Twenty one year-old, Sandaruwan the driver of the school van that was involved in a collision with a bus in Mt Lavinia early this week, leaving nine students injured – at least one seriously, was in the habit of racing with another school van owned by his employer.
Sachini Imara, a year 11 student of St. Lawrence College,Wellawatte told the Sunday Times that even on the day of the accident he was driving at a high speed going in a zig-zag manner, raising cries from students travelling in the van.
|Sachini being treated for her injuries. Pic by Reka Tharangani
“When a student said she was scared, he told her to come to the front,” Sachini who was treated at the Kalubowila hospital told the Sunday Times.
The driver had got his licence only seven months back and the particular vehicle repeatedly had mechanical problems needing attention, the Sunday Times learns.
Ajantha Gunaratne, the father of the seriously injured, Kavinda Gunaratne, of Nalanda College, Colombo said he believed one of the problems was that any person who had a van could run a school van service.
“The driver’s experience is not taken into account, but the vehicle’s owner is still permitted to run a school van service,” he said.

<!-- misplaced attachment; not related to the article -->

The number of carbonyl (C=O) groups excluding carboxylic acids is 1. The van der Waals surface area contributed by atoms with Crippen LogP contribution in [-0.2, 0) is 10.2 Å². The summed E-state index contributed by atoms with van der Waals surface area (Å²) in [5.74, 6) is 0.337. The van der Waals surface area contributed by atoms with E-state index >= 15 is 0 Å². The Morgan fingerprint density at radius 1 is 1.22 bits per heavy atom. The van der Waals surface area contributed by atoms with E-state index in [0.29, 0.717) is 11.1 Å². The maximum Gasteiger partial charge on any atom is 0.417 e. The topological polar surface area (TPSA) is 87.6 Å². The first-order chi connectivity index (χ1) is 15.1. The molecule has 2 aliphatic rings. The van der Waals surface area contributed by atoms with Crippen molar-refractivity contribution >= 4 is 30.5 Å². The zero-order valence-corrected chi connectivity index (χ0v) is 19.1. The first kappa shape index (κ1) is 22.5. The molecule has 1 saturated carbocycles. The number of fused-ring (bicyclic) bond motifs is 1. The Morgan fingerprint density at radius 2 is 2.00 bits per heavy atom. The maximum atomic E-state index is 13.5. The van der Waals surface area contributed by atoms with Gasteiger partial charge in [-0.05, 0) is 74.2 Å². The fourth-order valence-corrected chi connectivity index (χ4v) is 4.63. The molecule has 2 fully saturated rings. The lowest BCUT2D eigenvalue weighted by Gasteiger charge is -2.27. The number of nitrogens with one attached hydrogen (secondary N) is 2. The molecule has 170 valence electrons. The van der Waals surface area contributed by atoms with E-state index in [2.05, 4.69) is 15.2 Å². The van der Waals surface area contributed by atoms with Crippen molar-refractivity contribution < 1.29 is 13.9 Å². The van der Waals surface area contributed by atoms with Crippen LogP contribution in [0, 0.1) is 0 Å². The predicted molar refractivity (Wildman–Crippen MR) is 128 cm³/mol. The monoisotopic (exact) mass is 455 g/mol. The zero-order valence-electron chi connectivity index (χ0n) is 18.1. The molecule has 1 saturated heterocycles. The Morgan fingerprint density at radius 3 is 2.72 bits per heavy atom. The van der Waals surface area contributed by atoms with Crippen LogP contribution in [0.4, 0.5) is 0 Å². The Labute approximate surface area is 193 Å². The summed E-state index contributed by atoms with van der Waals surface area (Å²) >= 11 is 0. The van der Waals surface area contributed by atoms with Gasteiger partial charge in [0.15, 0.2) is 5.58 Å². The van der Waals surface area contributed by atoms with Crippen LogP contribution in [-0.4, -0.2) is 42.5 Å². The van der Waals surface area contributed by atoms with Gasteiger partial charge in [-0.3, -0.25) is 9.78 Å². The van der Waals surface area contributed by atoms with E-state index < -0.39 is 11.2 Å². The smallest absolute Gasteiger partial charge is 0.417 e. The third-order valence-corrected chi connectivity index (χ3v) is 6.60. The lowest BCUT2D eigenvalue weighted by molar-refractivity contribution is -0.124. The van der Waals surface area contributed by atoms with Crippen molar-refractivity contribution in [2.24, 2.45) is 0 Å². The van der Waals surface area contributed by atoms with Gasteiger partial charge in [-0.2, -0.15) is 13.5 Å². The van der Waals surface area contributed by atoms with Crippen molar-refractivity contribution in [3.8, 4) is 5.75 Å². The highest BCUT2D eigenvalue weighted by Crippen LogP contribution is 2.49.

He said in this particular vehicle there were several complaints that the tyres were worn out and the vehicle was more often in the garage than on the road.. “Authorities should be more vigilant about permitting persons to run school van services as the lives of children are at risk when any person is allowed to run such a service,” he said.
Of the nine students who were injured Kavinda who sustained head injuries is being treated at the ICU of the Kalubowila Hospital. Two others are also still receiving treatment.
Meanwhile National Child Protection Authority (NCPA) Chairperson Anoma Dissanayaka told the Sunday Times that the particular vehicle involved in the accident was not one of those registered with the Authority under a directive given last year.
“We have 6,000 school vans registered with the Authority. The purpose of getting the vehicles to register was to check the road worthiness of the vehicle and to prevent cases of child abuse,” she said.
She said of the 6,000 vehicles registered there was only one complaint against a driver who had sexually abused a student.
She said the President had directed to carry out an inquiry into the Mt Lavinia incident and make necessary recommendations to prevent such incidents.
Ms. Dissanayaka said that it is hoped to make a proposal that a driver of a school van should have a licence with a minimum of five years experience, a clean police report and should not have been involved in any fatal accident. The vehicle should also be roadworthy, she said.
She said that the recommendations would be submitted to the Ministry of Child Development and Women’ Affairs.